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Grid Ref: NT 108 821
Rosyth Castle from the North East
Rosyth Castle from the North East

Rosyth Castle is an unexpected find. Located right next to one of the gateways into Rosyth Docks and surrounded by land used and reused for dock related developments over the years since the docks came into being from 1906, it is amazing to see such a complete example of a tower house and courtyard simply watching the world change around itself.

Seen From the South East
Seen From the South East
Tower House Door
Tower House Door
The North West Corner
The North West Corner

Because of the nature of the roads and because of the nearby dock entrance, parking your car where it is both safe and unlikely to spark a security scare takes a little lateral thinking, and a walk.

The castle today comprises an externally fairly intact L-plan tower house, most of which dates from the 1470s, plus a surrounding courtyard with ranges on all four sides, in varying states of disrepair. The courtyard and ranges date back to improvements made to the castle in 1561. They replaced a simple barmkin or curtain wall which, to judge from the traces left on the corners of the tower house, could have been anything up to 40 feet tall: unusually high for the purpose.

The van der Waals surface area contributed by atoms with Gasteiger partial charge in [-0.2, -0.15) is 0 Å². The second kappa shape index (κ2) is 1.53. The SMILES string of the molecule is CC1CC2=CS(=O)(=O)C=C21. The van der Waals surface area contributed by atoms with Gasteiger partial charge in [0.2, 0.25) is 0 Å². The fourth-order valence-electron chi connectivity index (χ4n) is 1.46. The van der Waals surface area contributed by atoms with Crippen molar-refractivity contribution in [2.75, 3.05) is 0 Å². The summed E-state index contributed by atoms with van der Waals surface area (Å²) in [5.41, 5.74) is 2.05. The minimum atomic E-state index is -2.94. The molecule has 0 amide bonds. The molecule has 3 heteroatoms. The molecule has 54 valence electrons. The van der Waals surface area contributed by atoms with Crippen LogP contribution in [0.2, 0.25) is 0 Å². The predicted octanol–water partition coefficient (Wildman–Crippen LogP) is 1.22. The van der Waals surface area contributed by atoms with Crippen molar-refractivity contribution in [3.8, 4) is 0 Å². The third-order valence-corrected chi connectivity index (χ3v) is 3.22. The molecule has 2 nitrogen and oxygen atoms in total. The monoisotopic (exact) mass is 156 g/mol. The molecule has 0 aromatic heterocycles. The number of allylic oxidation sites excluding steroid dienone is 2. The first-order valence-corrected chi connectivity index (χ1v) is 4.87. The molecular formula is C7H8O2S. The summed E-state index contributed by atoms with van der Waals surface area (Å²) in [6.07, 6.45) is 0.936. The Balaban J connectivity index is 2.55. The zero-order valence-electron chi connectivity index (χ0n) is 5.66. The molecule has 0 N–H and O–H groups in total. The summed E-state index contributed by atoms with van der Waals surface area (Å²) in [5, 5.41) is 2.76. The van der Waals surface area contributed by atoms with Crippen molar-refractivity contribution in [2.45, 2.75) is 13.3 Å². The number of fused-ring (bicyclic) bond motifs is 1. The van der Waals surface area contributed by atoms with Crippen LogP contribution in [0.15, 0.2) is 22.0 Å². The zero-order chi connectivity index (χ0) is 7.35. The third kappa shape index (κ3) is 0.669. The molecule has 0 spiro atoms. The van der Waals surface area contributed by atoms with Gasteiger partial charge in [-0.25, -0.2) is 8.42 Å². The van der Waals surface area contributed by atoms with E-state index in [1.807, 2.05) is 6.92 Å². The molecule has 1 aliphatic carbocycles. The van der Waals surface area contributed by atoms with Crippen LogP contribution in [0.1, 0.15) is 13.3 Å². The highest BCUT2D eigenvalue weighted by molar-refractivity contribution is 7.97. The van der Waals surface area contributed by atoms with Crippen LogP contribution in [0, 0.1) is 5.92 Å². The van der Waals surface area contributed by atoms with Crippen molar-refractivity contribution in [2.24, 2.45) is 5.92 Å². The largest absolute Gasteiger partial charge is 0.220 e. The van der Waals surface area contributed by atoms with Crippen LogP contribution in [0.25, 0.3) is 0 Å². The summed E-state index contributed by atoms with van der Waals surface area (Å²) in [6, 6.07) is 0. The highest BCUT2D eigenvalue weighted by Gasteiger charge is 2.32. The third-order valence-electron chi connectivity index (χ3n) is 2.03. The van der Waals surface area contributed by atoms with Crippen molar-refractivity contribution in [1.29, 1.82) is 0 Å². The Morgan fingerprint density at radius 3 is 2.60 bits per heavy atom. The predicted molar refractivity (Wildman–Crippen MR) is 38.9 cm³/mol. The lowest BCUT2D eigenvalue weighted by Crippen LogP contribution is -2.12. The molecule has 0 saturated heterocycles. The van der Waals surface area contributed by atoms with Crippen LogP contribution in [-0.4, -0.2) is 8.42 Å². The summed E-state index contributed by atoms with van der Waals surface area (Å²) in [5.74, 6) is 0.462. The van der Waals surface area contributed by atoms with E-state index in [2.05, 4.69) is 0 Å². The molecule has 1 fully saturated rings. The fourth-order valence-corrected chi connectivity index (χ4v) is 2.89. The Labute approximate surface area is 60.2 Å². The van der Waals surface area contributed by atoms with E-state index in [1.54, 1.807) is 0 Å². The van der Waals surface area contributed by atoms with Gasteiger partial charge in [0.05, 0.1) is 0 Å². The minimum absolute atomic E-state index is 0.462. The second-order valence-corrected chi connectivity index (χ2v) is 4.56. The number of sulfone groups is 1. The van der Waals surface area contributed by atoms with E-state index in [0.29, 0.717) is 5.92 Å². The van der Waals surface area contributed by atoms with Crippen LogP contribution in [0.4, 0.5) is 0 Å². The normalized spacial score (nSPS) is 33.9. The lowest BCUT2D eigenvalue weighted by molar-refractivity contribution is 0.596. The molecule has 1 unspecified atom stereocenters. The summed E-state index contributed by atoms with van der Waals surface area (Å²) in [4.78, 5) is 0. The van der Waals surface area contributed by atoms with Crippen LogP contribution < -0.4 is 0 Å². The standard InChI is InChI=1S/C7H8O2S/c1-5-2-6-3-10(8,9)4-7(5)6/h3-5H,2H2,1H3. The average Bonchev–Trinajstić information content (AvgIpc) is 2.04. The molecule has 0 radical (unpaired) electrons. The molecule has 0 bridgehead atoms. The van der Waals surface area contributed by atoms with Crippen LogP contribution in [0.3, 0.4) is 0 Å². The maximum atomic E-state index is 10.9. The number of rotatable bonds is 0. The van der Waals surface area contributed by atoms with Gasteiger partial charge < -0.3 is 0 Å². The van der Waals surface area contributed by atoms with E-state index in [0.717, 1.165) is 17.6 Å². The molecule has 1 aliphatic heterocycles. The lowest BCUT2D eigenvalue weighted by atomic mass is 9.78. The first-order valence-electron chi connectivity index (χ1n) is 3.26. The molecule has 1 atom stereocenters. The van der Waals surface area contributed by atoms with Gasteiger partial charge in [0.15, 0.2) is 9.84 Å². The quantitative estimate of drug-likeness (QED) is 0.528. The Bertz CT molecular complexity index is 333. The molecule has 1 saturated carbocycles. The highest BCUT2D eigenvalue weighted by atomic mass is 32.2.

North Range
North Range
South Range
South Range
West Range
West Range

The castle was built by Sir James Stewart of Rosyth. When built, it stood on an island connected by a causeway to the north shore of the River Forth only at low tide. It is amazing to look at the castle today and realise that all the land beyond it and to either side has been reclaimed from the sea within the last century or so.

The interior of the tower house is not normally accessible. It comprises a barrel vaulted ground floor, with the hall on the first floor. Above this would originally have been a second floor comprising one or more private chambers, topped off by an attic.

Making sense of the ranges around the courtyard involves much more guesswork. But they would certainly have provided additional accommodation for servants and retainers, plus ancillary functions like bakehouse, a brewery, and possibly stables and a chapel.

The area immediately surrounding the castle is well kept, and this adds to the sense of dislocation from the dockyard that now largely envelops it. Yet when you realise that it has always been surrounded by an alien environment - the sea - Rosyth Castle's current circumstances come to seem a little less bizarre.

Rosyth Castle in 1906. View from a postcard sent in about 1915.
Rosyth Castle in 1906. View from a postcard sent in about 1915.
(With thanks to Bob McEwan)
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